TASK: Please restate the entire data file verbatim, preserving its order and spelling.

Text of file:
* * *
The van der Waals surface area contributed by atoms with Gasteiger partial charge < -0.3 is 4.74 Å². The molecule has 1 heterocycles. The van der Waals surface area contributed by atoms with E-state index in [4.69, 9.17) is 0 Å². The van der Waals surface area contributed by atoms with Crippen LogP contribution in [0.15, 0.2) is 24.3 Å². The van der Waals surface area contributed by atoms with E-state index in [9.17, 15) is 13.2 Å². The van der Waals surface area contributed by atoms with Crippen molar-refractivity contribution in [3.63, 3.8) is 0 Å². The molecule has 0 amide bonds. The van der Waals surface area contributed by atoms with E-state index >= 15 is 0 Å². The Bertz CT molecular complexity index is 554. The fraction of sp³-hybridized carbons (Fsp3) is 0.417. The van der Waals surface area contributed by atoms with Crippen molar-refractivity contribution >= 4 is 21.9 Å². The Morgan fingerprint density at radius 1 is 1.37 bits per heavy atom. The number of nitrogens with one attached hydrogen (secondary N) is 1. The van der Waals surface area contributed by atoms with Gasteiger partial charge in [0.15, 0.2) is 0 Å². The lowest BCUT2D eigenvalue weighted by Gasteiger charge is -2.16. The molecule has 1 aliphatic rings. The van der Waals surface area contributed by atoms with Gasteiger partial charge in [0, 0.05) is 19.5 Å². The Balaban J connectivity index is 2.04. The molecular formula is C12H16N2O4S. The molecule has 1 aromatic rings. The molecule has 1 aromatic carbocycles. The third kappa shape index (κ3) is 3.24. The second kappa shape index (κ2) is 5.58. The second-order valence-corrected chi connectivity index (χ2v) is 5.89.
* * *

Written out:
The van der Waals surface area contributed by atoms with Gasteiger partial charge < -0.3 is 4.74 Å². The molecule has 1 heterocycles. The van der Waals surface area contributed by atoms with E-state index in [4.69, 9.17) is 0 Å². The van der Waals surface area contributed by atoms with Crippen LogP contribution in [0.15, 0.2) is 24.3 Å². The van der Waals surface area contributed by atoms with E-state index in [9.17, 15) is 13.2 Å². The van der Waals surface area contributed by atoms with Crippen molar-refractivity contribution in [3.63, 3.8) is 0 Å². The molecule has 0 amide bonds. The van der Waals surface area contributed by atoms with E-state index >= 15 is 0 Å². The Bertz CT molecular complexity index is 554. The fraction of sp³-hybridized carbons (Fsp3) is 0.417. The van der Waals surface area contributed by atoms with Crippen molar-refractivity contribution >= 4 is 21.9 Å². The Morgan fingerprint density at radius 1 is 1.37 bits per heavy atom. The number of nitrogens with one attached hydrogen (secondary N) is 1. The van der Waals surface area contributed by atoms with Gasteiger partial charge in [0.15, 0.2) is 0 Å². The lowest BCUT2D eigenvalue weighted by Gasteiger charge is -2.16. The molecule has 1 aliphatic rings. The van der Waals surface area contributed by atoms with Gasteiger partial charge in [0, 0.05) is 19.5 Å². The Balaban J connectivity index is 2.04. The molecular formula is C12H16N2O4S. The molecule has 1 aromatic rings. The molecule has 1 aromatic carbocycles. The third kappa shape index (κ3) is 3.24. The second kappa shape index (κ2) is 5.58. The second-order valence-corrected chi connectivity index (χ2v) is 5.89.